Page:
# Idealized Global Spectral Atmospheric Models

A global spectral atmospheric model decomposes the flow into spherical harmonic components. It provides an elegant algorithm for atmospheric modeling on global scales. It is not the algorithm currently favored for comprehensive climate modeling at GFDL, due to the difficulty of exactly conserving total mass of tracers and of dry air, and due to problems associated with Gibbs’ ripples created by trying to represent the Earth’s topography with a finite set of spherical harmonics. However, the spectral model continues to be useful for research with idealized models and for education.

### Barotropic model

**Basic barotropic model**The barotropic model solves the vorticity equation for the evolution of a two-dimensional non-divergent flow on the surface of a sphere. Default setting generates the free evolution of an eddy of a given zonal wavenumber on a stable mid-latitude zonal jet, as in Held and Phillips. Optionally, two passive tracers may be included, one advected with the spectral algorithm and another advected with a piecewise linear finite-volume scheme.

**Barotropic model with random stirring**An alternative setting is available that illustrates how random stirring can create zonal jets., following Vallis,G.K., E.P.Gerber, P.J.Kushner, and B.A.Cash, 2004:A Mechanism and Simple Dynamical Model of the North Atlantic Oscillation and Annular Modes Journal of the Atmospheric Sciences, 61(3), 264-280.

For a full description of the model and algorithms used, see The barotropic vorticity equation

### Shallow water model

**Basic shallow water model**The shallow water model solves for the evolution of a uniform density, incompressible flow on a sphere in the hydrostatic approximation (valid when the horizontal scale of the motion is large compared to the depth of the fluid). The response to heating/cooling in the atmosphere in such a model is mimicked by specifying mass sources/sinks. Default mass sources/sinks provide relaxation of height to a profile which has a ridge at the equator and an isolated hump in mid-latitudes, representing heating in the intertropical Convergence Zone and monsoonal heating, respectively, with background radiatie cooling.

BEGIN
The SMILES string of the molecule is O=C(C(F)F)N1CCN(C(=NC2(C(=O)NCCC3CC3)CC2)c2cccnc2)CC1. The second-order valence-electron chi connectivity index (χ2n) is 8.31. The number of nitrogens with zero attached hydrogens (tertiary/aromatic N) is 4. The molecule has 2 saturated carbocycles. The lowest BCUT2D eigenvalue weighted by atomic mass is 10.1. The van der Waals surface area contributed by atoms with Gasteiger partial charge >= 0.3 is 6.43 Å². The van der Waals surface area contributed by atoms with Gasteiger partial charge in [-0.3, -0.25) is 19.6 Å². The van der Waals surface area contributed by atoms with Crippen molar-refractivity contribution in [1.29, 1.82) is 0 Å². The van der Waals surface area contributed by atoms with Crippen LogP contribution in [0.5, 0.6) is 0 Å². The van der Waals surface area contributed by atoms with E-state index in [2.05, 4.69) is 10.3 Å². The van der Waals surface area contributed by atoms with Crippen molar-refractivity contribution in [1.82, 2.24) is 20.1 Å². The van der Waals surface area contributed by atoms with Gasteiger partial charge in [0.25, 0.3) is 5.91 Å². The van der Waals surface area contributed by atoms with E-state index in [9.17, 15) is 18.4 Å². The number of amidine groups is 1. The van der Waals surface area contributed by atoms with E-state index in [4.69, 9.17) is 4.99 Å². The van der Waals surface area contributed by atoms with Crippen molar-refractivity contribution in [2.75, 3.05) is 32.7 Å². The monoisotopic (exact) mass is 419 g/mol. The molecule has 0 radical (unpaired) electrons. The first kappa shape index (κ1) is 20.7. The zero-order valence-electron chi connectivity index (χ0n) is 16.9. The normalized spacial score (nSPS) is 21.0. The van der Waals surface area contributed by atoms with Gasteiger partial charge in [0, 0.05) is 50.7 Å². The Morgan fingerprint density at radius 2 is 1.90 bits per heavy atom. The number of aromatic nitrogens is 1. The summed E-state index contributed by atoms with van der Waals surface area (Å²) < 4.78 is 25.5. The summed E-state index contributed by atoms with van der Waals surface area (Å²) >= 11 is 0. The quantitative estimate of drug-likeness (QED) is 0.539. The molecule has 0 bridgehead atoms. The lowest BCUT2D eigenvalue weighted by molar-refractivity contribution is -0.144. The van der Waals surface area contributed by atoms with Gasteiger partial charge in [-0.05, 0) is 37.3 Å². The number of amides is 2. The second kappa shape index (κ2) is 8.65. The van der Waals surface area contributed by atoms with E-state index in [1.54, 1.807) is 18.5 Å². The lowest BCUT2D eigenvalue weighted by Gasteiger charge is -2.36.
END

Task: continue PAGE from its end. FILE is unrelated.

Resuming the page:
For a full description of the model and algorithms used, see The shallow water equations

### Dry spectral dynamical core for hydrostatic flow of an ideal gas

**HSt42**The model setup follows the standard described in Held,I.M., and M.J.Suarez, 1994: A proposal for the intercomparison of the dynamical cores of atmospheric general circulation models Bulletin of the American Meteorological Society, 75(10), 1825-1830. Several default settings are provided. for running in climate mode (force, dissipative flow in which one is interesting in the long term behavior, independent of initial conditions) and in initial value model (idealized initial conditions, illustrating the development of midlaittude cyclones)

**Polvani_2004**sets up the initial value problem describe in Polvani, L. M., R. K. Scott, and S. J. Thomas, 2004: Numerically Converged Solutions of the Global Primitive Equations for Testing the Dynamical Core of Atmospheric GCMs Mon. Weather Rev., 132, 2539-2552.**Jablonoski_2006**is an alternative initial value problem of the same style: Jablonowski, C. and D. L. Williamson, 2006: A baroclinic instability test case for atmospheric model dynamical cores Q.J.R. Meteorol. Soc., 2006, 132, 2943-297**Polvani_2007_LC1**adds a detailed specification of idealized tracers in the environment of a developing baroclinic wave: Polvani, L. M. and J. G. Esler, 2007: Transport and mixing of chemical air masses in idealized baroclinic life cycles J. Geophys. Res., 112, D23102, doi:10.1029/2007JD008555.

For a full description of the model and algorithms used, see Equations and numerics of the spectral dynamics code